Do Deer Feel Pain? (How and When Deer Experience Pain)

Deer feel physical pain, just like humans and every other mammal. Similar to humans, deer evolved a pain response to help them avoid potentially dangerous situations.

Like all mammals, deer feel pain. However, they have increased levels of the endorphins that minimize their rate of feeling pain compared to humans.

Deer have a less complex nervous system than humans. Their nervous system perceives pain in a less organized manner; hence a deer may have more tolerance for pain than humans.

Do Deer Feel Pain

Do Deer Feel Pain when Shot with an Arrow?

Deer definitely feel pain when shot by an arrow. Deer moan and cry when shot, often writhing in pain due to their wound. Animal cruelty legislation outlaws bow hunting and other cruel hunting methods in several developed countries including the UK and Germany.

Many hunters believe that the pain isn’t comparable to that felt by a human, however this is completely untrue and deer have been seen writhing in pain after being shot by an arrow.

Related Article: How much Meat can you get from a Deer?

Do Deer Feel Pain when Hit by a Car?

Deer will feel pain when hit by a car, the level of pain depends on the exact situation. Collisions with cars may cause broken bones and internal injuries for the deer, which will be very painful.

If the deer is killed instantly, the pain will be brief and the animal may not have even had time to process what is going on.

However, if the deer is hit but does not die, then the pain may be significant.

Often, deer are simply stunned. They may lie down for a while to recover before jumping up to flee. It’s advisable not to approach a stunned or injured deer because it may lash out to try to defend itself.

Related Article: Where Do Deer Go To Give Birth?

Do Deer Feel Pain when Giving Birth?

The process of giving birth is painful to most mammals, including deer. This is because it involves the expansion of the birth canal to abnormal widths to pass the baby.

The process which deer use to give birth is similar to that of humans. They begin by searching for a safe place to birth their babies. Unlike humans, deer don’t get help while in labor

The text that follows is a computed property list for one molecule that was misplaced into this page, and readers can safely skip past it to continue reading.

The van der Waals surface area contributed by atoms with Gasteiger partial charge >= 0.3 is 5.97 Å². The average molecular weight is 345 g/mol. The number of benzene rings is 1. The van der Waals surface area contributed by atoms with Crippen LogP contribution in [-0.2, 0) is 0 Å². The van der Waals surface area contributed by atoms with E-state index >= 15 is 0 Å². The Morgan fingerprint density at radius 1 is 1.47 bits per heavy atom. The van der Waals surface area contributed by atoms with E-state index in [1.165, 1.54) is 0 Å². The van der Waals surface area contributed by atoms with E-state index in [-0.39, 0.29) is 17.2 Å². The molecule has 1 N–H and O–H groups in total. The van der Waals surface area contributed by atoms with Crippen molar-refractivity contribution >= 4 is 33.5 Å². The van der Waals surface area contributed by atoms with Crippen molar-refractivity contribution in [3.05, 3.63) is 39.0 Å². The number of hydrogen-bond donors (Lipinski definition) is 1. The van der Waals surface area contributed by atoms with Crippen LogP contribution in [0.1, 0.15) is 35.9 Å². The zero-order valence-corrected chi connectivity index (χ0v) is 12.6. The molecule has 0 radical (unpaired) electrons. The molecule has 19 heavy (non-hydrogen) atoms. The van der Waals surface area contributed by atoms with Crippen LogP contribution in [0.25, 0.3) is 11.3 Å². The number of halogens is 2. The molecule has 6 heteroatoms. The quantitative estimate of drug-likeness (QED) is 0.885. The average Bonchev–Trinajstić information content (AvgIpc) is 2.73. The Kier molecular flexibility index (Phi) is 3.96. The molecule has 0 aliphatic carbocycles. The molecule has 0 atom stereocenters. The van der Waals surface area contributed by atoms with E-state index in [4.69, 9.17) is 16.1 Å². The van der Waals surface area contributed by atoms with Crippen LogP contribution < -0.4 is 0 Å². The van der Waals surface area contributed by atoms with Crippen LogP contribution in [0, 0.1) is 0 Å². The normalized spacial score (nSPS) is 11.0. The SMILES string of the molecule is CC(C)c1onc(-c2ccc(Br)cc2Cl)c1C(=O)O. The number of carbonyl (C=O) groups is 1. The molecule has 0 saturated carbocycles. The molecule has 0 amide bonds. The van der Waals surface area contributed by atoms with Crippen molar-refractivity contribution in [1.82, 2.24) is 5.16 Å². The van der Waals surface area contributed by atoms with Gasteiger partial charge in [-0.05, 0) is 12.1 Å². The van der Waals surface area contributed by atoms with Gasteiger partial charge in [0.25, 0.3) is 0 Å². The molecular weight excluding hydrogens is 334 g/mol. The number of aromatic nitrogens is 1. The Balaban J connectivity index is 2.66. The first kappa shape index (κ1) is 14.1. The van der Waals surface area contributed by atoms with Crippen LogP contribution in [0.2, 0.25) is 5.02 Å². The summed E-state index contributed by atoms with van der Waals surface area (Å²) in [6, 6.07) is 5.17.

The process begins with contractions to the uterine walls. Although the deer might not show it because of their higher tolerance to pain this process is extremely painful just like that of a human. 

Usually, the period before birth the fetus aligns itself with the head pointing towards the birth canal to facilitate an easy birth. The deer then pushes the baby out with relative ease. 

On rare occasions however, the baby might not have aligned itself accordingly and might end up coming out feet first. This makes the process harder for the female and even more painful. The baby might also come out dead because of its unsafe posture.

Do Deer Feel Emotional Pain?

Deer are highly intelligent creatures and are able to feel emotional pain just like humans and other mammals.

Deer are able to feel emotional pain. This can be evidenced by countless stories and videos of mother deer crying and bawling looking for their lost calves, or mourning the death of their mate. (Haven’t you ever seen Bambi??)

Even if deer don’t experience the world in exactly the same way we do, it’s still clear that they have emotions and can experience stress and pain.

Here’s a video from The DODO showing a mother deer becoming visibly stressed when her fawn gets tangled in a football net. (Don’t worry, there’s a happy ending!)

Do Deer Feel Pain when they Shed Velvet?

Research shows that the shedding of velvet is not painful to deer. It is considered similar to a snake shedding its skin.

When the antlers are growing the velvet is responsible for transporting nutrients to their growing bone. During this time the velvet is covered in sensitive nerves and is extremely sensitive to pain.

The velvet helps the deer know the size of their antlers and how far they are developed. It also helps the deer to be able to avoid damages to the antlers as they grow. This is because antlers are soft as they grow making them easy to damage and deform.

When the antlers are fully developed the work of the velvet is done. The velvet begins to dry off and peel from the antlers.

The process is often bloody and an unpleasant sight because the deer walks around with pieces of skin hanging from their antlers. It is important to note that despite the unpleasant sight the deer feels very little to no pain at all.

Deer are often seen scrubbing off the velvet on trees. This is not painful to the animal and they mostly do this because they experience on itch as the velvet shades.


Deer certainly do feel pain as they have complex nervous systems like all other mammals. When shot, the deer will feel pain, but some speculate that they’re more motivated by fear than pain in such situations.

When hit by a car, the deer may simply be stunned. Give it time to recover and it may be okay. If it’s visibly injured, it is advisable to contact a wildlife professional to provide care to the animal. Do not approach it as deer have a strong kick!

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